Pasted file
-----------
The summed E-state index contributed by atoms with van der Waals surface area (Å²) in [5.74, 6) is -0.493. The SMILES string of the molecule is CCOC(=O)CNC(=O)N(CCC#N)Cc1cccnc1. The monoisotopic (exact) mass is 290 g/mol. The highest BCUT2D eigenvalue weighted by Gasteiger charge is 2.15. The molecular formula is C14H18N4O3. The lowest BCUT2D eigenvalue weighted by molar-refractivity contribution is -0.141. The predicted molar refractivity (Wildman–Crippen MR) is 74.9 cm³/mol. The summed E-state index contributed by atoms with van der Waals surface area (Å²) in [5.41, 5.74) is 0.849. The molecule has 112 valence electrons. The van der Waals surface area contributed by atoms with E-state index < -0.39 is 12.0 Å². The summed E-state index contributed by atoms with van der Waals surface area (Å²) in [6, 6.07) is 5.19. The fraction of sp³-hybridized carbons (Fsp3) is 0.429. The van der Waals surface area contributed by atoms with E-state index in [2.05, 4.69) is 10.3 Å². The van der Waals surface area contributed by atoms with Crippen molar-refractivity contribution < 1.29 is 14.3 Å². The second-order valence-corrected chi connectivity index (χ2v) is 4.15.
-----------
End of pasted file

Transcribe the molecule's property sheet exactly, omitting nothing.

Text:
The summed E-state index contributed by atoms with van der Waals surface area (Å²) in [5.74, 6) is -0.493. The SMILES string of the molecule is CCOC(=O)CNC(=O)N(CCC#N)Cc1cccnc1. The monoisotopic (exact) mass is 290 g/mol. The highest BCUT2D eigenvalue weighted by Gasteiger charge is 2.15. The molecular formula is C14H18N4O3. The lowest BCUT2D eigenvalue weighted by molar-refractivity contribution is -0.141. The predicted molar refractivity (Wildman–Crippen MR) is 74.9 cm³/mol. The summed E-state index contributed by atoms with van der Waals surface area (Å²) in [5.41, 5.74) is 0.849. The molecule has 112 valence electrons. The van der Waals surface area contributed by atoms with E-state index < -0.39 is 12.0 Å². The summed E-state index contributed by atoms with van der Waals surface area (Å²) in [6, 6.07) is 5.19. The fraction of sp³-hybridized carbons (Fsp3) is 0.429. The van der Waals surface area contributed by atoms with E-state index in [2.05, 4.69) is 10.3 Å². The van der Waals surface area contributed by atoms with Crippen molar-refractivity contribution < 1.29 is 14.3 Å². The second-order valence-corrected chi connectivity index (χ2v) is 4.15.